Is it better or worse than when I was young? Probably neither—just different. However, I appreciate a well-written article. After it was written, the author probably re-read it and made some changes. An editor tweaked it—or sent it back to the author for another rewrite. Written news is polished, at least a little. It took a significant event to “Stop the presses!” and change the headline—an expensive operation.

A news video, on the other hand, has no style and certainly no cachet. It’s kind of thrown together, with too many stories labeled as “Breaking News.” To add insult to injury, the talking head’s intro, repartee, and smile, of course, is as much a part of the story as the content.

More’s the pity.

I think I’ll go listen to Don Henley’s “Get Over It.”

Breaking News – We’re Irrelevant!

dewey

In the 1970’s, Fleetwood Mac, on their “Rumors” album had a song in which Lindsey Buckingham sang, “I’m just second hand news.” Little did he know that he was predicting the future.

I subscribe to the Virginian-Pilot, my local newspaper. Yes I get weekdays and Sundays, and yes, I actually read it.

I really don’t read the newspaper for the national stories. Everybody, and I mean EVERYBODY, runs the same news service stories. My understanding is that the once fierce rivalry among AP, UPI, Reuters, etc. has been reduced by the consolidation of companies and customer lists.

The end result? I see the same story in almost exactly the same words on CNN, NBC, ABC, CBS, ETC, etc. When I see it once again in my morning newspaper, I pass over it and read the stories generated by the local reporters and editors. These local stories tell me what is happening and how it might affect me. The local articles are also well researched, well written and enjoyable.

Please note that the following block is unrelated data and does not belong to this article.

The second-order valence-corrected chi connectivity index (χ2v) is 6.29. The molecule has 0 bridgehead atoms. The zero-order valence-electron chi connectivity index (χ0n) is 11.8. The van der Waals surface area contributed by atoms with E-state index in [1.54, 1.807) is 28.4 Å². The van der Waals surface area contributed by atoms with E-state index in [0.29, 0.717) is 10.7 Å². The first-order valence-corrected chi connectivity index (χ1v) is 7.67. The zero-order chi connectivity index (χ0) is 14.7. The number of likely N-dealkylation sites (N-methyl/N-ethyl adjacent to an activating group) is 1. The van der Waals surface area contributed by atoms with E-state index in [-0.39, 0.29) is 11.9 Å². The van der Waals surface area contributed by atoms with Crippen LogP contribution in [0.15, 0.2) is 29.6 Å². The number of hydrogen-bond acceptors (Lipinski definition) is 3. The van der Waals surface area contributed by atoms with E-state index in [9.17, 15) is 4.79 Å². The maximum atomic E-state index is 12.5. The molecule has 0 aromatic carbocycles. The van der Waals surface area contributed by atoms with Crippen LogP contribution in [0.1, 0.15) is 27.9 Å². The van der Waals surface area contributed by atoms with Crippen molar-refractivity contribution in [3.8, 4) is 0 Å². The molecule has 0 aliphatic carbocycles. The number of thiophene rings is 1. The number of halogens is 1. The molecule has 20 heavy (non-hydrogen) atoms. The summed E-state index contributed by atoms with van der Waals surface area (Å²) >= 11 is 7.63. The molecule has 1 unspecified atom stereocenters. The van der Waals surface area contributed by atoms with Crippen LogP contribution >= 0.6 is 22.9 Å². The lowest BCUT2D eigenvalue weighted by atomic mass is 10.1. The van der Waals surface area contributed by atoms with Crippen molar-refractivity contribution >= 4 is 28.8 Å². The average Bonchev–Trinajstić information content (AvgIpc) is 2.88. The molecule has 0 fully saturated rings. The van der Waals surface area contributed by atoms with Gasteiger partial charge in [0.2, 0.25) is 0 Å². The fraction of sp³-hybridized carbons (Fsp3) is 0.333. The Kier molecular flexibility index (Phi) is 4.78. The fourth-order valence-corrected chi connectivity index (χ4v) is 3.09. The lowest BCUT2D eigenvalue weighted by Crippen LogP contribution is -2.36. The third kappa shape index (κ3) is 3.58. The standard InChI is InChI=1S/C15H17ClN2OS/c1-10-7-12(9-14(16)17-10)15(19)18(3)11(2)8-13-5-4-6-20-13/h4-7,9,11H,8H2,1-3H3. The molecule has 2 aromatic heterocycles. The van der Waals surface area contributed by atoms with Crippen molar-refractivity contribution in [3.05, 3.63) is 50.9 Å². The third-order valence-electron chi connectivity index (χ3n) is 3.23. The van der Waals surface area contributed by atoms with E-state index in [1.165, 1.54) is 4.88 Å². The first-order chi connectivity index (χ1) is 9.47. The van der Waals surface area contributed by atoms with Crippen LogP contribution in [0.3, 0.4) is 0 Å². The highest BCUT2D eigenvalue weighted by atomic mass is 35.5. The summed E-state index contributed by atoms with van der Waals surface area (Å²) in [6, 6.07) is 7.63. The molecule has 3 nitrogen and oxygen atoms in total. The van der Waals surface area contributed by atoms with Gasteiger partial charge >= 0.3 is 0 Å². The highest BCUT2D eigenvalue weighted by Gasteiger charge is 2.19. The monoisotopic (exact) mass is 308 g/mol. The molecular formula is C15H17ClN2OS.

In the meantime, the on-line internet and on-cable providers continue to run the same material over and over. In some cases, they’ll change its location or even its title, but the same stories can continue to re-appear like zombies in a cheap movie. They try to jazz it up, but even the jazzy statements are regurgitated.

[Starlet’s name] rocks [article of clothing]!

[Starlet’s name] sizzles [article of clothing]!

[Celebrity’s name] did WHAT?

You won’t believe what [insert totally believable item here]!

Bottom line is that online I often encounter the same story in various forms on and off over a month.

So, Lindsey Buckingham – thanks for the prediction.

Now

Everybody sing!!

I’m just second hand news!     I’m just second hand news!

A Bm/A A Bm/A A D E
 

 

               

Why Do Newspapers Do That?

reporter

Newspaper subscribers are declining in number, which has caused some newspapers to publish less frequently and many to shift to online content.

Those who get their news from printed newspapers tend to be older and are looking for more traditional journalism – fact based and objective.